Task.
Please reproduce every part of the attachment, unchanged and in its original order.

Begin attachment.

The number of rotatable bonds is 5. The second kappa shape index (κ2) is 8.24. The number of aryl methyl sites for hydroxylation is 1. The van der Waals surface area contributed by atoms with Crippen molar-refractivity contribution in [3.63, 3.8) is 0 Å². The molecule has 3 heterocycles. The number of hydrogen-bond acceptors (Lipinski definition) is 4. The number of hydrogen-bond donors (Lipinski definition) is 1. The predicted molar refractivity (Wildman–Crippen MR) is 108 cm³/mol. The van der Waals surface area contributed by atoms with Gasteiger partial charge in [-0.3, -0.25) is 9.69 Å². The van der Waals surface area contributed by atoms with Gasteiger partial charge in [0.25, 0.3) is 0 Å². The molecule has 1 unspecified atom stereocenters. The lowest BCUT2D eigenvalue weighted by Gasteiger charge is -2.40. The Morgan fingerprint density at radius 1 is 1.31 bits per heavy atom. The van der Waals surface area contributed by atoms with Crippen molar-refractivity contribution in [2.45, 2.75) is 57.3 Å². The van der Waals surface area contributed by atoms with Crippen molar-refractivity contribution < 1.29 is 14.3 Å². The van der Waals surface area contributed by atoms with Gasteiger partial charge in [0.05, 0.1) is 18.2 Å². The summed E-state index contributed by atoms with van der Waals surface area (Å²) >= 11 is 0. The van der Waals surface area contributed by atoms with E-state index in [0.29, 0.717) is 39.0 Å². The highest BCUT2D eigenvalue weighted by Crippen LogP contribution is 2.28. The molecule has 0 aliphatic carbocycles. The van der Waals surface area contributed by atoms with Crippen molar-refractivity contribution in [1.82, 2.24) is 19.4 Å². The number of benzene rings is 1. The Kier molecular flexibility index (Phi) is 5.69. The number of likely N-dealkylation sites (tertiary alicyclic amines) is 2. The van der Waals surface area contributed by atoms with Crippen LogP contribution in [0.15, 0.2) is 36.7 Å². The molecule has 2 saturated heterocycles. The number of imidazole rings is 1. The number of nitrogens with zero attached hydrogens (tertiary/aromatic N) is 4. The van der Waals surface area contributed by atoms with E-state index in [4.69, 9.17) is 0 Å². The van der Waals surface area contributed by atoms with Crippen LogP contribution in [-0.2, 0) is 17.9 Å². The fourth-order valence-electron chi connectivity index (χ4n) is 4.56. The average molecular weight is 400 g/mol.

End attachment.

The number of rotatable bonds is 5. The second kappa shape index (κ2) is 8.24. The number of aryl methyl sites for hydroxylation is 1. The van der Waals surface area contributed by atoms with Crippen molar-refractivity contribution in [3.63, 3.8) is 0 Å². The molecule has 3 heterocycles. The number of hydrogen-bond acceptors (Lipinski definition) is 4. The number of hydrogen-bond donors (Lipinski definition) is 1. The predicted molar refractivity (Wildman–Crippen MR) is 108 cm³/mol. The van der Waals surface area contributed by atoms with Gasteiger partial charge in [-0.3, -0.25) is 9.69 Å². The van der Waals surface area contributed by atoms with Gasteiger partial charge in [0.25, 0.3) is 0 Å². The molecule has 1 unspecified atom stereocenters. The lowest BCUT2D eigenvalue weighted by Gasteiger charge is -2.40. The Morgan fingerprint density at radius 1 is 1.31 bits per heavy atom. The van der Waals surface area contributed by atoms with Crippen molar-refractivity contribution in [2.45, 2.75) is 57.3 Å². The van der Waals surface area contributed by atoms with Crippen molar-refractivity contribution < 1.29 is 14.3 Å². The van der Waals surface area contributed by atoms with Gasteiger partial charge in [0.05, 0.1) is 18.2 Å². The summed E-state index contributed by atoms with van der Waals surface area (Å²) >= 11 is 0. The van der Waals surface area contributed by atoms with E-state index in [0.29, 0.717) is 39.0 Å². The highest BCUT2D eigenvalue weighted by Crippen LogP contribution is 2.28. The molecule has 0 aliphatic carbocycles. The van der Waals surface area contributed by atoms with Crippen molar-refractivity contribution in [1.82, 2.24) is 19.4 Å². The number of benzene rings is 1. The Kier molecular flexibility index (Phi) is 5.69. The number of likely N-dealkylation sites (tertiary alicyclic amines) is 2. The van der Waals surface area contributed by atoms with Crippen LogP contribution in [0.15, 0.2) is 36.7 Å². The molecule has 2 saturated heterocycles. The number of imidazole rings is 1. The number of nitrogens with zero attached hydrogens (tertiary/aromatic N) is 4. The van der Waals surface area contributed by atoms with E-state index in [4.69, 9.17) is 0 Å². The van der Waals surface area contributed by atoms with Crippen LogP contribution in [-0.2, 0) is 17.9 Å². The fourth-order valence-electron chi connectivity index (χ4n) is 4.56. The average molecular weight is 400 g/mol.